Well just a little reminder that the exhibition 'In Front of Me' runs until the 17th April if you've not had a chance to visit yet. Here are a few images of the works in the gallery to whet your appetite. There are still some works available to purchase as well if anyone is looking for Mother's Day gift ideas (never could do the sales person bit!).

Exhibition Countdown

Its very strange having someone write about your work, but I really like what Katie from Untitled Gallery has written about my relationship with photography: In Front of Me is a selection of untitled works by Manchester-based photographer Marc Provins. Produced from 2009 onwards, the works are taken from Provins’ ongoing Found series in which the artist photographs commonplace objects of the built environment, transforming the quotidian by “looking at and eventually framing a simple subject, quietly observing the unnoticed.” Provins’ use of medium-format film captures the depth of detail inherent in his discoveries, such as the flattened, dead hedgehog spread across a stretch of tarmac, or the candy-floss coloured fairground horse set against an exotic tiled backdrop. By pinpointing the detail of a subject, the artist is able to “unravel the complex and cluttered world we have made for ourselves,” especially when the man-made encounters nature such as the lone pink Rhododendron ami

Melancholy Mannequin

I rarely give my images titles but if I was to title this one it would be Melancholy Mannequin. Taken exactly a year ago on one of my  Devon  visits, she was spotted gazing longingly out of a Sidmouth shop window, which looked as if it hadn't changed in several decades.

In Front of Me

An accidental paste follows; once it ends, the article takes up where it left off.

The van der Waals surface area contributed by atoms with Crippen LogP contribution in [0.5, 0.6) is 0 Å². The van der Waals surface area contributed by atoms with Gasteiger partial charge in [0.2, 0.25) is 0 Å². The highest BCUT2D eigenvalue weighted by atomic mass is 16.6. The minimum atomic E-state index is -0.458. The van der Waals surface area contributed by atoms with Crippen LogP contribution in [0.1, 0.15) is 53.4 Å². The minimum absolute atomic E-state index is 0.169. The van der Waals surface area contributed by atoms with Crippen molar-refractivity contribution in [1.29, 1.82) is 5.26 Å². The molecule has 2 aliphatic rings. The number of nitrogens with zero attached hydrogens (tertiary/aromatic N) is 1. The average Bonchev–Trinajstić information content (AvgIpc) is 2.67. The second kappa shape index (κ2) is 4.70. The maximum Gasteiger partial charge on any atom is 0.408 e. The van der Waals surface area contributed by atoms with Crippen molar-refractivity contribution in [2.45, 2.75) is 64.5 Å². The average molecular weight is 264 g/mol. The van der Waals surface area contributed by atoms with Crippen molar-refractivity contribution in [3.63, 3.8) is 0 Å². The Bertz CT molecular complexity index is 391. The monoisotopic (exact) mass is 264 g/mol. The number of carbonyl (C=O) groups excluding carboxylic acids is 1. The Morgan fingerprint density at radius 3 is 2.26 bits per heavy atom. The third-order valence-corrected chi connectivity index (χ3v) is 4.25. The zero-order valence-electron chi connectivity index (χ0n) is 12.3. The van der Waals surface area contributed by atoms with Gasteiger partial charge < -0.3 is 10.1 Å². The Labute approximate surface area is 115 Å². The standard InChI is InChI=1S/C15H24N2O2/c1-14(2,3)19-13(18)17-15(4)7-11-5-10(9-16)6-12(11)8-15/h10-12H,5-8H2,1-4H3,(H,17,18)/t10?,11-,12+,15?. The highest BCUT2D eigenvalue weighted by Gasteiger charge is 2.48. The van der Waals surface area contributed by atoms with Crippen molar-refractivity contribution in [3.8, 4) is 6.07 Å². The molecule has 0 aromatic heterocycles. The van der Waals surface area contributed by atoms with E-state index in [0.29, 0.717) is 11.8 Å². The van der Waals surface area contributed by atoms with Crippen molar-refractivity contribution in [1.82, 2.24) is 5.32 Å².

I have an exhibition coming up, all invited of course. In Front of Me 5th March - 17th April Preview: Friday 4th March, 6 - 9pm Untitled Gallery Friends' Meeting House 6 Mount Street Bootle Street Entrance Manchester M2 5NS A big thanks to Crowdfunder and my followers for helping me raise money for frames and prints.

Black Dog

I hope I get to see this exhibition before it finishes, otherwise I'll just have to get the book. IN ALMOST EVERY PICTURE #9 /

Soft Eyes

I seem to be going back in time  at the moment  and finding more value in photographers work from other eras. Is that something to do with getting older or just being out of step?  I was really excited to read this quote by Henry Wessel in Photography After Frank, a collection of essays by Philip Gefter: "Part of it has to do with the discipline of being actively receptive. At the core of this receptivity is a process that might be called soft eyes. It is a physical sensation. You are not looking for something. You are open, receptive. At some point you are in front of something that you cannot ignore." Of course he's talking about the process of going for a walk with your camera and the state he needs to enter to take photographs. Well it sent shivers down my spine as that describes so articulately what I do. I've got a thing for hedges too! Henry Wessel - Santa Barbara, 1977 Henry Wessel -  San Francisco, 1972


This work was shown in Cube Gallery, Manchester recently. LINK TO  CUBE